Portrait from the Pioneer History of Milwaukee, Volume IV, 1886.
Today's write-up centers on the life of the oddly named Eschines Pierson Matthews, a native Ohioan who sought his business and political fortunes in the city of Milwaukee, Wisconsin. Eschines ( "E.P", as most sources refer to him) and his brother Alonzo were the founders of the famed Matthews Bros. Furniture Company, one of the most prominent furniture manufacturing houses in the United States during the 19th century. While this fact alone makes Eschines Matthews a notable figure in Wisconsin history, it is his service as a Wisconsin state representative in the 1880s that earns him a place here!
Considering that Matthews was a fairly prominent man in Milwaukee throughout the latter period of the 19th century, you'd figure that there would be at least one substantial biographical resource on him. Sadly this is not the case! Although there are a few brief mentions of him in various works chronicling Wisconsin history, the only one that can be considered "significant" is the 4th volume of the Pioneer History of Milwaukee, published in 1886. The portrait of Matthews shown above was discovered in this book, as was a good majority of the information that constitutes his profile here!
Born and raised in Ohio, Eschines Pierson Matthews birth took place in Painesville on September 11, 1832, the son of Anson and Betsy Durand Matthews. Eschines and his younger brother Alonzo (1835-1901) received their education in schools local to the Chagrin Falls area and later attended the Hiram College in Hiram, Ohio. When both brothers reached manhood they relocated to Milwaukee, Wisconsin in June 1857 and soon set about establishing the Matthews name in local business circles.
Within a few years of their resettlement, the Matthews brothers had built a prosperous furniture store on East Water Street in Milwaukee as well as a manufacturing facility on River Street. Eschines and Alonzo were joined in the business by a third brother, John Quincy Adams Matthews in 1867 and he soon became a full partner.
The Matthews Bros. Furniture Company continued to grow throughout the 1870s and throughout that decade moved to larger quarters on more than one occasion. After two enlargements in 1879 and 1882, the company could boast of a payroll with over 200 men on it, and an incorporated capital of over $100,000 dollars. The Pioneer History of Milwaukee also gives note that the company showrooms were "filled with the most costly and elegant furniture to be found in the West, nearly all of which is the product of their own factory."A photograph of the Matthews Brothers building is shown below, as looked around the turn of the century.
With his name now firmly established in the Milwaukee business community, Eschines P. Matthews began to involve himself in city political affairs, and in 1878 was elected to a two-year term on the Milwaukee Board of Aldermen. This was his first attempt at public office, and James Smith Buck, author of the Pioneer History of Milwaukee makes note of Matthews's disdain for political life, stating that "Indeed, such was the disgust engendered in his breast for anything remotely smelling of politics, by his short service in that body.......would tempt him to enter the arena of politics again".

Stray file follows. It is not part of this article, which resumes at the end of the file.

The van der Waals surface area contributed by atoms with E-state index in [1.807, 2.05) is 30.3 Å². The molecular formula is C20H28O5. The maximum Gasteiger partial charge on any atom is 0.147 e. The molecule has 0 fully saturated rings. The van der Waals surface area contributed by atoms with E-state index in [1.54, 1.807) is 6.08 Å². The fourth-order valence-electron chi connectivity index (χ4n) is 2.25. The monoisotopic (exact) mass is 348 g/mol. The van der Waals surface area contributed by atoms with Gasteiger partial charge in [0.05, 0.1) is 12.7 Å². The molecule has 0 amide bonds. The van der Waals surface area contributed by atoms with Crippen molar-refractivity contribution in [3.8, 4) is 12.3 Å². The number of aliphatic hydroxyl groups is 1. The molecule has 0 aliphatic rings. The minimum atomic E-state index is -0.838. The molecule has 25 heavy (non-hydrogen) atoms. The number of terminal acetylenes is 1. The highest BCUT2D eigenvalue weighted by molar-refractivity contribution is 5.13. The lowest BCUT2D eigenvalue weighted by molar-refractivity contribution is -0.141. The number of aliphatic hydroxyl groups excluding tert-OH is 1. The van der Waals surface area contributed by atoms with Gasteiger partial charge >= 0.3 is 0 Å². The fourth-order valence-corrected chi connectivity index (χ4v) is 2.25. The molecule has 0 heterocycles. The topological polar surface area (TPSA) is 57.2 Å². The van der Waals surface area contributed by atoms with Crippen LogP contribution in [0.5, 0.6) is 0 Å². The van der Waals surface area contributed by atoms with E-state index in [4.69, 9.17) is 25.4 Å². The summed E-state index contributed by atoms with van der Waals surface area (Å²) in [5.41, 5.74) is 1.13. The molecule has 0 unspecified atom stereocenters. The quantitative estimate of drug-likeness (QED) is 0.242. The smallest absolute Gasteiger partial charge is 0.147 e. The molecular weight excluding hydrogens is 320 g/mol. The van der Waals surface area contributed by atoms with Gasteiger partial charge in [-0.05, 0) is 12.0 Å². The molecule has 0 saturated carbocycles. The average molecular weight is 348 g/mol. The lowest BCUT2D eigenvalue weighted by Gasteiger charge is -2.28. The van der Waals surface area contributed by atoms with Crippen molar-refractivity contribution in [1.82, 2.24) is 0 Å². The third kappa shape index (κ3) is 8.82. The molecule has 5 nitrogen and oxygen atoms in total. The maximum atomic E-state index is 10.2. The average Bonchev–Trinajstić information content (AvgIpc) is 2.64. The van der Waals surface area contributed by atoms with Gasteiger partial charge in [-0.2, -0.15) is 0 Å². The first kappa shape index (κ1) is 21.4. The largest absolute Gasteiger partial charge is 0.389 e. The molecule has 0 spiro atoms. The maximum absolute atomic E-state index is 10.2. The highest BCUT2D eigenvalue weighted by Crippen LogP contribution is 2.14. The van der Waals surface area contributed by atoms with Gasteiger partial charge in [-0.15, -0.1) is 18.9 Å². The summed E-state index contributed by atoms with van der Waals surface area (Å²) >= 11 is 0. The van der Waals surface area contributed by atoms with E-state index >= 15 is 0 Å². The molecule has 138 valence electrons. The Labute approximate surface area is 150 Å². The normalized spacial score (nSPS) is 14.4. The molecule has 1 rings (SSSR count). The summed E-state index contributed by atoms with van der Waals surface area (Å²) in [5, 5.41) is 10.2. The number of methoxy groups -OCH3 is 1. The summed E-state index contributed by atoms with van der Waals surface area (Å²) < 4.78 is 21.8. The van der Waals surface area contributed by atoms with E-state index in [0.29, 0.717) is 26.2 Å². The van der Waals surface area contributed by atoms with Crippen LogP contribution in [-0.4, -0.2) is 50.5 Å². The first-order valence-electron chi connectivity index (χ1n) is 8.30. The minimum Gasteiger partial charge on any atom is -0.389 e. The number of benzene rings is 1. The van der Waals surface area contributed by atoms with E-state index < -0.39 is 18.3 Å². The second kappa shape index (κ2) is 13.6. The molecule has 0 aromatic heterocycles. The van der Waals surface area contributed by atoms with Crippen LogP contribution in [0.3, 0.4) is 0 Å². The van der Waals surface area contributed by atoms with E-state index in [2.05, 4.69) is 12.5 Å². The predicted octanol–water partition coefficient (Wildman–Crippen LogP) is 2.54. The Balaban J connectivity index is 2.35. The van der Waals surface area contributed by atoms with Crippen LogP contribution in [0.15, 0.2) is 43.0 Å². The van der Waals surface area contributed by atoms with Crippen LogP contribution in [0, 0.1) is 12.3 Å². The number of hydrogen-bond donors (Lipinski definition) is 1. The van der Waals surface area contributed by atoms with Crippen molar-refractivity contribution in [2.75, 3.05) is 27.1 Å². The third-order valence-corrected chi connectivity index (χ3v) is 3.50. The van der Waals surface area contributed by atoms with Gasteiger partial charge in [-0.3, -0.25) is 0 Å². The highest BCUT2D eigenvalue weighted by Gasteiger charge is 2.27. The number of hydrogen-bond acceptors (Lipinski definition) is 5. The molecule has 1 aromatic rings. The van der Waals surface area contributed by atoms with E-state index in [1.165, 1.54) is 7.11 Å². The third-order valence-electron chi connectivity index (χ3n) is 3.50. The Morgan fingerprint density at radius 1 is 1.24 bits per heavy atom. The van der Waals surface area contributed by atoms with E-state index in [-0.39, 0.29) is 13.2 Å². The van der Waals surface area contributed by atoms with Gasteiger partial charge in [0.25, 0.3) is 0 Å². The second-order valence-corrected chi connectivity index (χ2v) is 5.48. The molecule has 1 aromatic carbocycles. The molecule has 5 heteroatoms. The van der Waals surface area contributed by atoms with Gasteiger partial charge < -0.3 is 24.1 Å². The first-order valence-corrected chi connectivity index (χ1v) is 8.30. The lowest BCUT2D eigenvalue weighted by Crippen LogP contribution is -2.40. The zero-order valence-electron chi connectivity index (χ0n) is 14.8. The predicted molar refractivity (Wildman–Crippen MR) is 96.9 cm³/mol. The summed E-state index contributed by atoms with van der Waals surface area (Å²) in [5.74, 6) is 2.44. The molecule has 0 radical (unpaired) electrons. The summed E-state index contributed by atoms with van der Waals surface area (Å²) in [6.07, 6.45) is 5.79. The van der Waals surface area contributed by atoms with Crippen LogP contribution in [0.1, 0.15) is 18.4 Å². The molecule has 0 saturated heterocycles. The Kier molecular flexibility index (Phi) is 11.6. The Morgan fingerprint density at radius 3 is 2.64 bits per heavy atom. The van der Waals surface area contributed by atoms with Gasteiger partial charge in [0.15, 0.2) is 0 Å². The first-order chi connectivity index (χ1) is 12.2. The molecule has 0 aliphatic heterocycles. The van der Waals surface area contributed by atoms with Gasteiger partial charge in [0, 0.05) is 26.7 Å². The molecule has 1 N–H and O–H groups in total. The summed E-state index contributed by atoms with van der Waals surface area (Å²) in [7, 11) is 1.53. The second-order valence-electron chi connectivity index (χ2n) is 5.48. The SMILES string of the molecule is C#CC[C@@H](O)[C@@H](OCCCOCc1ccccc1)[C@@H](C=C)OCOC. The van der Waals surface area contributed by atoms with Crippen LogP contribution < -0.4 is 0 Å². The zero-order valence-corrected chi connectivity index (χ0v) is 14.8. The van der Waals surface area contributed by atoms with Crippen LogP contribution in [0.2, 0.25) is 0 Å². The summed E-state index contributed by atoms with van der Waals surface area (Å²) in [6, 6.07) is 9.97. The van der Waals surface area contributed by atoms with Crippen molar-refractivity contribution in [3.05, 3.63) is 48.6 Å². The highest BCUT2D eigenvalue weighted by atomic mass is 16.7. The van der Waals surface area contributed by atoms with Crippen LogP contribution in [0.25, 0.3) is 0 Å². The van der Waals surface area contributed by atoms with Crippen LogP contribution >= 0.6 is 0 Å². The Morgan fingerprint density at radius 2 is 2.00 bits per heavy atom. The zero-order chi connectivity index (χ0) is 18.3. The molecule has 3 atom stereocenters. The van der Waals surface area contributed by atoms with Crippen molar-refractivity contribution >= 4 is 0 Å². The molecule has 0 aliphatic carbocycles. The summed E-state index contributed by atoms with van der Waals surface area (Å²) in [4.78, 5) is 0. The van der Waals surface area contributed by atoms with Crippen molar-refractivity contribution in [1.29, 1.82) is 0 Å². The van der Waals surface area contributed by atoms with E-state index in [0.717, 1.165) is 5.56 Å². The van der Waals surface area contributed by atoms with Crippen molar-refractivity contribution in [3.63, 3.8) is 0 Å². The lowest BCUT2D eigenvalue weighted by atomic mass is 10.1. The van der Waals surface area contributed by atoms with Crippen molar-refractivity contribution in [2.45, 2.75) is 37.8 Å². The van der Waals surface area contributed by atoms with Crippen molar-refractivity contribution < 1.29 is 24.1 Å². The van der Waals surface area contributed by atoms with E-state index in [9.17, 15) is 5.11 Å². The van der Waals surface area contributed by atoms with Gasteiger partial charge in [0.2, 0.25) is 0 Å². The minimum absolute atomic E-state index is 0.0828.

The above observation proved to be somewhat premature, as Matthews did indeed venture into the field of politics once again! In 1880 he ran for and was elected to a seat in the Wisconsin State Assembly as a Republican. The 1881 Blue Book of the State of Wisconsin lists Matthews as defeating his Democratic challenger (George P. Harrington) by a vote of 1492 to 941. During his one term, he represented the 4th ward of Milwaukee County and served on the house committee on Charitable and Penal Institutions and chaired the committee on Cities. A roster from the 1881 session (with Eschines P. Matthews's name highlighted in yellow) has been provided below.
Eschines Matthews continued active involvement with his furniture company after his legislative term, and at the beginning of the 20th century, the company began the manufacture and sale of furniture pieces designed by eminent American architect Frank Lloyd Wright. Eschines himself died at age 81 on July 30, 1913, and the company experienced a dip in business in the years following his demise. The company eventually closed its doors in 1937 after eighty years of business. The obituary of Matthews shown below appeared in the Fond du Lac Daily Commonwealth on the day following his death. Curiously, it makes no mention of him having served a term in the Wisconsin legislature.